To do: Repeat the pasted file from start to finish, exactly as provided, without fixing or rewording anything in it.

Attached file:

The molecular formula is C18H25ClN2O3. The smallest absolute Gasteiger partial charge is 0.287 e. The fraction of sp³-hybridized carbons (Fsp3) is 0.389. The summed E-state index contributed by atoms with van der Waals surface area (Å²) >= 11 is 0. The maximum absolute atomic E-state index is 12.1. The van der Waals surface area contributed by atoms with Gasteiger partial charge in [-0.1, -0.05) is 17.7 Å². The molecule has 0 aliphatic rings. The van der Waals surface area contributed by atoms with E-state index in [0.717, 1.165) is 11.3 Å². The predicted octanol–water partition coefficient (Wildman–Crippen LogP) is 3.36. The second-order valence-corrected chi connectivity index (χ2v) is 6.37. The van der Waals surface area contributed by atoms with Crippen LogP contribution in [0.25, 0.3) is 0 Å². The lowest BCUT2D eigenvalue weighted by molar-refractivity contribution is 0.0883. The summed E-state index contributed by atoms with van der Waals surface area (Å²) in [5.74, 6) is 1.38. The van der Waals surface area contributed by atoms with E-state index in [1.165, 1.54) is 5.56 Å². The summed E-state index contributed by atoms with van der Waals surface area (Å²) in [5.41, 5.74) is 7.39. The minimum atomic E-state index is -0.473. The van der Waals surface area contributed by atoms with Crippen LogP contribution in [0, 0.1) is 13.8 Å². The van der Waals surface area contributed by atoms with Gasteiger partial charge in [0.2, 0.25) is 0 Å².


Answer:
The molecular formula is C18H25ClN2O3. The smallest absolute Gasteiger partial charge is 0.287 e. The fraction of sp³-hybridized carbons (Fsp3) is 0.389. The summed E-state index contributed by atoms with van der Waals surface area (Å²) >= 11 is 0. The maximum absolute atomic E-state index is 12.1. The van der Waals surface area contributed by atoms with Gasteiger partial charge in [-0.1, -0.05) is 17.7 Å². The molecule has 0 aliphatic rings. The van der Waals surface area contributed by atoms with E-state index in [0.717, 1.165) is 11.3 Å². The predicted octanol–water partition coefficient (Wildman–Crippen LogP) is 3.36. The second-order valence-corrected chi connectivity index (χ2v) is 6.37. The van der Waals surface area contributed by atoms with Crippen LogP contribution in [0.25, 0.3) is 0 Å². The lowest BCUT2D eigenvalue weighted by molar-refractivity contribution is 0.0883. The summed E-state index contributed by atoms with van der Waals surface area (Å²) in [5.74, 6) is 1.38. The van der Waals surface area contributed by atoms with E-state index in [1.165, 1.54) is 5.56 Å². The summed E-state index contributed by atoms with van der Waals surface area (Å²) in [5.41, 5.74) is 7.39. The minimum atomic E-state index is -0.473. The van der Waals surface area contributed by atoms with Crippen LogP contribution in [0, 0.1) is 13.8 Å². The van der Waals surface area contributed by atoms with Gasteiger partial charge in [0.2, 0.25) is 0 Å².